Zeppetella, G., & Ribeiro. M.D. (2006). Opioids for the management of breakthrough (episodic) pain in cancer patients. Cochrane Database of Systematic Reviews 2006, Issue 1. Art. No.: CD004311.doi: 10.1002/14651858.CD004311.pub2
To explore and assess evidence regarding the use of opioids in the management of breakthrough pain in patients with cancer
Authors analyzed four randomized controlled trials that involved opioids used as rescue medication. Each trial compared the action of an opiod to an active or placebo comparator in patients with cancer pain. All studies were conducted in an outpatient setting in the United States. In each study, oral transmucosal fentanyl citrate (OTFC) was the subject of the investigation.Two studies examined dose titration of OTFC, one study compared OTFC to placebo, and one study compared OTFC to normal-release morphine. All studies were divided into two phases.
In the two studies assessing the effectiveness of OTFC, investigators evaluated the performance of the rescue drug in phase 1. In phase 2, participants were randomized to two groups: one started drug therapy at 200 mcg OFTC; the other, at 400 mcg OTFC. Clinicians titrated to the effective dose and then evaluated the performance of the drug.
In the study assessing OTFC to placebo, in phase 1 drug therapy started at 200 mcg OTFC and the dose was titrated for effective relief. After adequate pain control, patients entered phase 2 and received OTFC equal to the amount effective in phase 1 plus placebo.
In fourth study, which compared OTFC with normal-release morphine, participants started drug therapy at 200 mcg OTFC and titrated up for effective pain relief. Once obtaining effective pain relief, participants entered phase 2, where they received equal amounts of OTFC versus their pretrial dose of normal-release morphine.
All studies recruited adults who experienced at least one episode but no more than four episodes of breakthrough pain daily. Each participant was taking a stable dose of opioid that consisted of either an oral opioid (at least the equivalent of 60 mg oral morphine per day) or transdermal opioid (at least 50 mcg/hour transdermal fentanyl). Two studies recruited 129 patients and identified the dose of OTFC adequate to treat one episode of breakthrough pain. One study of 130 participants compared OTFC to placebo. Another study, with 134 participants, compared OTFC and normal-release morphine. Across all four studies the sample consisted of 393 participants.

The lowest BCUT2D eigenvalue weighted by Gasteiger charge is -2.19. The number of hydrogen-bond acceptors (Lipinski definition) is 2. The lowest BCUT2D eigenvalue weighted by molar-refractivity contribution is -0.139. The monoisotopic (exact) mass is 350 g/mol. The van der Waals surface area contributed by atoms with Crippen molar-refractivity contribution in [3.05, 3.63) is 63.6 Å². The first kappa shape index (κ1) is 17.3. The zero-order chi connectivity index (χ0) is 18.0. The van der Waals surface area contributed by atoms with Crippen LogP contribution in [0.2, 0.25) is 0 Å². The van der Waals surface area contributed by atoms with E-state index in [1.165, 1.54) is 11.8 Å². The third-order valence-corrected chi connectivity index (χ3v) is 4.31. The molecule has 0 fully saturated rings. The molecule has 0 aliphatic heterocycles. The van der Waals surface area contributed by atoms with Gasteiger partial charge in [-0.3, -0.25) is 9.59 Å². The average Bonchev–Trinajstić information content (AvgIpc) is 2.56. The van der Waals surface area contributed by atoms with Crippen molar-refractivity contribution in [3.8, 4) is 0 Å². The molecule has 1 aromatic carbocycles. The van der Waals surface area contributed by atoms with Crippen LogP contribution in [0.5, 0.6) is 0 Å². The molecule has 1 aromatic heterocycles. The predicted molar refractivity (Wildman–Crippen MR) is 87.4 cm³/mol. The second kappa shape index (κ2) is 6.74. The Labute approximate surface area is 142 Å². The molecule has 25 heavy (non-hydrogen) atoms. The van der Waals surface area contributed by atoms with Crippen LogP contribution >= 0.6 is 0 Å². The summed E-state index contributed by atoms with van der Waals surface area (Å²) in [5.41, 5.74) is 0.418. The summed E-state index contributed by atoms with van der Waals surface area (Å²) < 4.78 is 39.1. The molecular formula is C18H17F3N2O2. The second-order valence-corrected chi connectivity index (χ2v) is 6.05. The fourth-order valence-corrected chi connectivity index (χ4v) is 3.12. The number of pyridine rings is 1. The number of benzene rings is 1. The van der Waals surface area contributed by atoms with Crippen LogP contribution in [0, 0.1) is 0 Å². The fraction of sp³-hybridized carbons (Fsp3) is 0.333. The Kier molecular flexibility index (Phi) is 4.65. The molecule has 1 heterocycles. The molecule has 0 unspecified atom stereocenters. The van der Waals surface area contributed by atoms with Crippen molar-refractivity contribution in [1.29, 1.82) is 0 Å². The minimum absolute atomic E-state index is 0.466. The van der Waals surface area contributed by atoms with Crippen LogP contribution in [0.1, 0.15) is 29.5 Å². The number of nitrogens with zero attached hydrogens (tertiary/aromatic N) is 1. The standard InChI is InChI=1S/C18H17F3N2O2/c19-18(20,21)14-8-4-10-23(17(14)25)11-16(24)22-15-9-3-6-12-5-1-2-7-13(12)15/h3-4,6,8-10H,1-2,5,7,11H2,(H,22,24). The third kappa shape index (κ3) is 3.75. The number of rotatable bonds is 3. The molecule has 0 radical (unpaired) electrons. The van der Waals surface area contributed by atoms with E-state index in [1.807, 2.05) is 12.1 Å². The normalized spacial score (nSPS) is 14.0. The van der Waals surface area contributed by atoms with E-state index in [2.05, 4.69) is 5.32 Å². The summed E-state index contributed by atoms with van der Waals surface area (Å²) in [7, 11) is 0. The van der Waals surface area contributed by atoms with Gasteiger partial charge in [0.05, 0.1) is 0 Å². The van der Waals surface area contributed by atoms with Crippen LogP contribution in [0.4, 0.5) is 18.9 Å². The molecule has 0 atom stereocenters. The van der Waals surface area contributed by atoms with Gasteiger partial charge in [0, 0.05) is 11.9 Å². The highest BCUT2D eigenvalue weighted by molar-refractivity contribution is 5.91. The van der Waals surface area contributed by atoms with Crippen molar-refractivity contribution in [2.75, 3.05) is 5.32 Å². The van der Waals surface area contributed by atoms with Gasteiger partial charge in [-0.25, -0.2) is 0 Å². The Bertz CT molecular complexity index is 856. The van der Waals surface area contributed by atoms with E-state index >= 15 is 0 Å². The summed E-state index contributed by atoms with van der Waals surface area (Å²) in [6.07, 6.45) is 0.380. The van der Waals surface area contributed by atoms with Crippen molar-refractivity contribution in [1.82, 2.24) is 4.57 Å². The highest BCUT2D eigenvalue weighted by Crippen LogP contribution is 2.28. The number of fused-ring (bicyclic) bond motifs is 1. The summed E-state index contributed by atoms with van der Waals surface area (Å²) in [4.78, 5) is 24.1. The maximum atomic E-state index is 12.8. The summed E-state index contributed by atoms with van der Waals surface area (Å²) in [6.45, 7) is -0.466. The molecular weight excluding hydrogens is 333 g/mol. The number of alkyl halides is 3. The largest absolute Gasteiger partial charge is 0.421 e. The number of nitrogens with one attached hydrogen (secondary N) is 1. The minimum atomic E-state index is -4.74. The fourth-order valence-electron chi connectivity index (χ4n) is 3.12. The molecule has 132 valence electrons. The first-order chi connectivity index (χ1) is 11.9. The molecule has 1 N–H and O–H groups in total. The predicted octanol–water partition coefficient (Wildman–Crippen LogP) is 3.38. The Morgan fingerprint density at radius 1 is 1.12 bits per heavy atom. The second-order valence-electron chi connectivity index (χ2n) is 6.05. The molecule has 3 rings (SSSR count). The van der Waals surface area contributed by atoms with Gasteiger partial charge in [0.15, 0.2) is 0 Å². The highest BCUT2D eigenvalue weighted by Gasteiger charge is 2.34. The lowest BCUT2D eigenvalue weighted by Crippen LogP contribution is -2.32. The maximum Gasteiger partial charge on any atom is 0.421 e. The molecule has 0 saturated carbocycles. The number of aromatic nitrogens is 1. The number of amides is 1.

The studies identified in this review were specific to the use of OTFC for breakthrough pain in patients with cancer. All studies included similar outcome measures and were of high quality. This review shows that, compared to usual rescue medication or placebo, OTFC is an effective treatment for breakthrough cancer pain and is associated with a greater analgesic effect, better satisfaction, and a more rapid onset.
The evidence base relates to OTFC only. An increasing number of opioids are in use; these opioids (morphine, oxycodone, hydromorphone, and oxycodone) should be studied and compared in regard to effectiveness in the treatment of breakthrough pain. Such studies should be performed using the OTFC template.